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Florida and Texas governors face business backlash over anti-LGBTQ moves

Families fear new anti-trans order in Texas
Families fear new anti-trans order in Texas 02:04

The governors of Florida and Texas are sparring with big business as some companies voice objections to new measures targeting LGBTQ rights in both states. 

In Florida, Gov. Ron DeSantis called Walt Disney Co. "woke" after its muted objection to a bill that would ban classroom talk about sexual orientation and gender identity with kids in kindergarten through third grade. The Republican directed his ire at one of the largest employers in his state after Disney CEO Bob Chapek reversed course and came out publicly against the measure at his company's annual meeting with shareholders. 

Disney opposed the bill from the start, but thought it best to oppose it behind the scenes, according to Chapek, who said he called DeSantis to express "concern that if the legislation becomes law, it could be used to unfairly target gay, lesbian, non-binary and transgender kids and families." Disney will review how it approaches advocacy and "political giving in Florida and beyond," Chapek added.

The "Parental Rights in Education" measure, derided by critics as the "Don't Say Gay" bill, passed the Florida senate earlier this week and is expected to be signed by DeSantis, who supports the bill. 

"We are going to make sure parents are able to send their kids to kindergarten without having some of this stuff injected into their school curriculum," DeSantis said at a press conference Monday.

Described as "hateful" by President Biden and U.S. Education Secretary Miguel Cardona, the bill prompted dozens of middle and high schools across Florida to stage walkouts over the bill. 

Fight over gender

Another fight over LGBTQ rights is playing out in Texas, where companies including Apple, Alphabet, Johnson & Johnson, Macy's and REI have signed onto an ad condemning an order by Gov. Greg Abbott that equates gender-affirming health care for transgender teenagers to child abuse. "Discrimination is bad for business," declare the digital ads and full-page advertisement in Friday's Dallas Morning News.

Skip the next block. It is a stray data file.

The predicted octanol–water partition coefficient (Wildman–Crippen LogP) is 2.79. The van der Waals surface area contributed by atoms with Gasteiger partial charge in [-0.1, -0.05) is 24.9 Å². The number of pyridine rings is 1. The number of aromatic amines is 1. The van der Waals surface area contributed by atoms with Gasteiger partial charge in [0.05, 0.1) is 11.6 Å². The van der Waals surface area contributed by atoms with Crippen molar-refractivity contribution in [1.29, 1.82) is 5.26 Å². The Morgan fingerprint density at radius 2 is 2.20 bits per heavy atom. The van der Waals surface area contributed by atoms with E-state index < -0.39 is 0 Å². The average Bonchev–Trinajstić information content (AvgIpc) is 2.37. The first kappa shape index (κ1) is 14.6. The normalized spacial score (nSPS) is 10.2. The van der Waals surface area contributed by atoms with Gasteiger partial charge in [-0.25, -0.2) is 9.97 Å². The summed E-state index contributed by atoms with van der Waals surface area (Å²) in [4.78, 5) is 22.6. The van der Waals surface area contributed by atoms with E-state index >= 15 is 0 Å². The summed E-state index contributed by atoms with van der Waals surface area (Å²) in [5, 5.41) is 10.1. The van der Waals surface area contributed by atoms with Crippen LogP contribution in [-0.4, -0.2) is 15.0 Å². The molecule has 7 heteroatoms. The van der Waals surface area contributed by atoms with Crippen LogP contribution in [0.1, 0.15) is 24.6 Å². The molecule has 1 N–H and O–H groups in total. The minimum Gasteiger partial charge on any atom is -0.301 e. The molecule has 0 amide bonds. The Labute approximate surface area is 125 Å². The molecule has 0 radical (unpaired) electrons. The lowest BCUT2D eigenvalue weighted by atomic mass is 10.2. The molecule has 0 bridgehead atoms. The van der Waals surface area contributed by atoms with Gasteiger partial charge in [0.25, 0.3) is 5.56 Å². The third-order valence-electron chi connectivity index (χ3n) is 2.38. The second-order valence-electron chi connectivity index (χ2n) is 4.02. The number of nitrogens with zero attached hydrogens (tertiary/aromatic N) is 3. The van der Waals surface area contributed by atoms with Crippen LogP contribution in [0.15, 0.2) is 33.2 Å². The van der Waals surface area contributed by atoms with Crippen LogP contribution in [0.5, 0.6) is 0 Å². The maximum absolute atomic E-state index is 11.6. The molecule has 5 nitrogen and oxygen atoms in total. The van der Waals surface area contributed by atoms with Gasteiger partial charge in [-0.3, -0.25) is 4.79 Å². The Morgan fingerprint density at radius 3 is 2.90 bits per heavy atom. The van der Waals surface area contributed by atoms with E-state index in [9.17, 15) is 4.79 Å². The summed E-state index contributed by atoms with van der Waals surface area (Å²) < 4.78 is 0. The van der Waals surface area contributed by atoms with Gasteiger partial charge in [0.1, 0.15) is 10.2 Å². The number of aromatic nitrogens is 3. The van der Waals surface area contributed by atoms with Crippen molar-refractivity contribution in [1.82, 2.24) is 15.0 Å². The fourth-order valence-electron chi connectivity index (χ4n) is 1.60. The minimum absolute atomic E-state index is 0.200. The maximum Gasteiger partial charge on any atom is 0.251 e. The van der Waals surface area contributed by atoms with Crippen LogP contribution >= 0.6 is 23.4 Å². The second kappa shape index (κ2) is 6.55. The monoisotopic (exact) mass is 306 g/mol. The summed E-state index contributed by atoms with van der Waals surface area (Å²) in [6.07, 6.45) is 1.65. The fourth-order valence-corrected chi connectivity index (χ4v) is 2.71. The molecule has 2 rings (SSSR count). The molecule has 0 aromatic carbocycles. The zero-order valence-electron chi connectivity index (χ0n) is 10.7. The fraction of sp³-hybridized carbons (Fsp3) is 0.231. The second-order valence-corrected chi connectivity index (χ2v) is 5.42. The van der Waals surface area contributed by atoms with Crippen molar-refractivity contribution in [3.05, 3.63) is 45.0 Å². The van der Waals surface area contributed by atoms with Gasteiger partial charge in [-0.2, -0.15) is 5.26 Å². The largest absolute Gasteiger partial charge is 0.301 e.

The Republican governor's February 22 directive requires teachers and medical professions to report to child protective services parents who help their kids get treatments such as puberty-suppressing drugs and hormones. The treatments to help align the adolescents' bodies with their gender identities have the backing of major medical groups, including the American Medical Association.

Abbott's order also prompted the parents of a 16-year-old girl to sue over being investigated by the Department of Family and Protective Services. A district judge on Friday was holding a hearing on whether the state should be allowed to continue such probes involving transgender teens. 

Apple CEO Tim Cook said in a tweet on Thursday that he is "deeply concerned about laws being enacted across our country, particularly those focused on our vulnerable youth."

Bids by businesses to pressure states are not unprecedented. Under prior CEO Bob Iger, Disney at times weighed in on state legislation, threatening to stop filming in Georgia, for instance, if the state's restrictive abortion bill became law

And North Carolina faced a corporate outcry after state lawmakers passed a measure in 2016 requiring people to use public bathrooms that aligned with the gender listed on their birth certificates. 

However, as DeSantis showed in his dismissal of Disney, such confrontations can play both ways. Target's policy of letting transgender customers and employees use the bathroom of their choice drew a rebuke from Texas officials at the time, who demanded to know how the retailer would protect "women and children from those who would use the cover of Target's restroom policy for nefarious purposes." 

Florida also stands to lose a technology and media conference set for next year in Miami due to what tech journalist Kara Swisher calls "an unnecessary piece of legislation that addresses a non-problem meant to mask homophobia with an emotional blanket of parental rights." Swisher, who is gay and is the co-host of the Vox Media podcast Pivot, tagged Colorado Governor Jared Polis, also gay, tweeting that she would be in touch.

-- The Associated Press contributed to this report.

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